Offen: Running for my life
First, the good news. The other weekend, I ran a 5K race and I did not end up in the emergency room. In fact, I finished second in my age group.
The bad news is that I’m not sure there were more than two people in my age group.
And to make it worse, the other guy in my age group just managed to edge me out by a hair — or more precisely, by 17 minutes.
I know I should nevertheless be grateful that I came in second in my age group considering that many people in my age group are dead — or worse, they are on hold with the cable company. And yet, I still have this sense of unfulfilled expectations.
A couple of years ago, I had decided that I should set for myself a physical goal, something that would test my mettle and let me find out if, in fact, I had any mettle left and if that was the reason I was having so much difficulty getting through security control at airports.
As I was getting older, I wanted a challenge that would show everyone I was not getting older. I wanted a challenge that would stretch me and test me and show everyone that even at my age, I was still capable of major accomplishments and extremely foolish physical exertions.
I considered parachute jumping, snowboarding and eating raw oysters in months without an “R.”
Instead, I decided that I was going to run a half marathon.
I think I may have made this decision before I discovered that a half marathon is actually, in point of fact, half a full marathon. That it is actually 13.1 miles, which, I believe, is the exact distance from here to the emergency room.
Nevertheless, I pursued this goal with the same dedication, determination and perseverance that got me kicked out of college three separate times.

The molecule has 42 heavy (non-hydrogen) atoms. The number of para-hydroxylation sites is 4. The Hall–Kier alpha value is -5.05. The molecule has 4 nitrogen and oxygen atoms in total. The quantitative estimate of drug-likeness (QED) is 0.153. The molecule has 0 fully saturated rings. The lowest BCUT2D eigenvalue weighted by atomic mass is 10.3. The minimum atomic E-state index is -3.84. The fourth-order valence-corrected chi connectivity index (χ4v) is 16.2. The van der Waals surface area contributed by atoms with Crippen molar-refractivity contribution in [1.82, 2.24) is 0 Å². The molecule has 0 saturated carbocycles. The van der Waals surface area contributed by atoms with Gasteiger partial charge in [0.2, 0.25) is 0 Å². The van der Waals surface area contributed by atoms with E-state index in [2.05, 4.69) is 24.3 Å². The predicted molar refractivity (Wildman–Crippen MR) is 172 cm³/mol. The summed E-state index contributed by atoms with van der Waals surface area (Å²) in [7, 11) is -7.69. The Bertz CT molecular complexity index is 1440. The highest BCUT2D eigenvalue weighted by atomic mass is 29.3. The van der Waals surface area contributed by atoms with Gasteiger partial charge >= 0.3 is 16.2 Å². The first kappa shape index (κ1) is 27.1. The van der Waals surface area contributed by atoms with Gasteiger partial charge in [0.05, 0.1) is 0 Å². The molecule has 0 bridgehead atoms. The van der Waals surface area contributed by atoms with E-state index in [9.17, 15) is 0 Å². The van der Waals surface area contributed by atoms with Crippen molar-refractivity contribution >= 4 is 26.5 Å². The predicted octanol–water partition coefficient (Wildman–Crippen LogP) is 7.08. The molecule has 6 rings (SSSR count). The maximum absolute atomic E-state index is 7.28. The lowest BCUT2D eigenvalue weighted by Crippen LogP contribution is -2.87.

I bought fancy running socks. I purchased a fancy running jacket. I acquired two running caps, one for the winter and one for the summer. Both of them were fancy.
I downloaded an app for my smartphone that would measure my running — how many miles I ran, how many calories expended, how many times I said I’m going to go out running but decided against it because it was too cold. Or hot. Or rainy. Or not rainy enough.
Occasionally, in between excuses, I also trained — or, as we runners like to say, ran. I worked on my stride and my stamina and my speed — or, as some of us runners like to say, I thought about working on my stride and my stamina and my speed while watching television and eating pretzels.
I had hoped to be ready for the half marathon by this spring, marathon season, when “13.1” bumper stickers blossom on cars everywhere. Instead, I ran a 5K, and although I came in second in my age group, I have begun looking for a month without an “R”.
Neil Offen can be reached at firstname.lastname@example.org.